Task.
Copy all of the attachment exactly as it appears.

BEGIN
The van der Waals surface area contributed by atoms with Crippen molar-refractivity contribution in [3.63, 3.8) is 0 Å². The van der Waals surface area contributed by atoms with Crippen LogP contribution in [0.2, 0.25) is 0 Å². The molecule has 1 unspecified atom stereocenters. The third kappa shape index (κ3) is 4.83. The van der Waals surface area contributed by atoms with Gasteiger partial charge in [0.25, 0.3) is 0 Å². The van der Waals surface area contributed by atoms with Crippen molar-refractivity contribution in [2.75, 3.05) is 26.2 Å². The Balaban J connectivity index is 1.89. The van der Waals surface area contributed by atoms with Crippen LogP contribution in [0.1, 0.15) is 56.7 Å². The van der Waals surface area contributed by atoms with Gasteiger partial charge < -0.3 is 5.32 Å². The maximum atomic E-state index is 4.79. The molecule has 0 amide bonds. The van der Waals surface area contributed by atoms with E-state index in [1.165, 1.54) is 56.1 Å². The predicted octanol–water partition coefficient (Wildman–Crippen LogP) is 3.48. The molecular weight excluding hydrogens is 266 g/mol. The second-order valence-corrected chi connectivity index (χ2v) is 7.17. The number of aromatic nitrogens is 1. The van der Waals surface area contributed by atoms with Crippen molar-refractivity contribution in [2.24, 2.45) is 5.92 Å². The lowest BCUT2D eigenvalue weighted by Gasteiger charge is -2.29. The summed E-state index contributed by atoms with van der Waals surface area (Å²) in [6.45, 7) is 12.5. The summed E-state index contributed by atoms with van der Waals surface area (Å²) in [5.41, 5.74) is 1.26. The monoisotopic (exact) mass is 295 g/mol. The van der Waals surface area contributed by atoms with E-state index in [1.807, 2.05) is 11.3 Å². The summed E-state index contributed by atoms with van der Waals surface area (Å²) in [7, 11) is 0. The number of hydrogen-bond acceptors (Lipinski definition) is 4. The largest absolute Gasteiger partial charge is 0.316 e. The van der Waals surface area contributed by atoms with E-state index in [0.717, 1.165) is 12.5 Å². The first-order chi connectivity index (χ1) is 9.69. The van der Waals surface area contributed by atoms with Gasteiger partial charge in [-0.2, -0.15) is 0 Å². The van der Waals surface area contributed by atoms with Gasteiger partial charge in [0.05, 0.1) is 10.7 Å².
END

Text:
The van der Waals surface area contributed by atoms with Crippen molar-refractivity contribution in [3.63, 3.8) is 0 Å². The van der Waals surface area contributed by atoms with Crippen LogP contribution in [0.2, 0.25) is 0 Å². The molecule has 1 unspecified atom stereocenters. The third kappa shape index (κ3) is 4.83. The van der Waals surface area contributed by atoms with Gasteiger partial charge in [0.25, 0.3) is 0 Å². The van der Waals surface area contributed by atoms with Crippen molar-refractivity contribution in [2.75, 3.05) is 26.2 Å². The Balaban J connectivity index is 1.89. The van der Waals surface area contributed by atoms with Crippen LogP contribution in [0.1, 0.15) is 56.7 Å². The van der Waals surface area contributed by atoms with Gasteiger partial charge < -0.3 is 5.32 Å². The maximum atomic E-state index is 4.79. The molecule has 0 amide bonds. The van der Waals surface area contributed by atoms with E-state index in [1.165, 1.54) is 56.1 Å². The predicted octanol–water partition coefficient (Wildman–Crippen LogP) is 3.48. The molecular weight excluding hydrogens is 266 g/mol. The second-order valence-corrected chi connectivity index (χ2v) is 7.17. The number of aromatic nitrogens is 1. The van der Waals surface area contributed by atoms with Crippen molar-refractivity contribution in [2.24, 2.45) is 5.92 Å². The lowest BCUT2D eigenvalue weighted by Gasteiger charge is -2.29. The summed E-state index contributed by atoms with van der Waals surface area (Å²) in [6.45, 7) is 12.5. The summed E-state index contributed by atoms with van der Waals surface area (Å²) in [5.41, 5.74) is 1.26. The monoisotopic (exact) mass is 295 g/mol. The van der Waals surface area contributed by atoms with E-state index in [1.807, 2.05) is 11.3 Å². The summed E-state index contributed by atoms with van der Waals surface area (Å²) in [7, 11) is 0. The number of hydrogen-bond acceptors (Lipinski definition) is 4. The largest absolute Gasteiger partial charge is 0.316 e. The van der Waals surface area contributed by atoms with E-state index in [0.717, 1.165) is 12.5 Å². The first-order chi connectivity index (χ1) is 9.69. The van der Waals surface area contributed by atoms with Gasteiger partial charge in [-0.2, -0.15) is 0 Å². The van der Waals surface area contributed by atoms with Gasteiger partial charge in [0.05, 0.1) is 10.7 Å².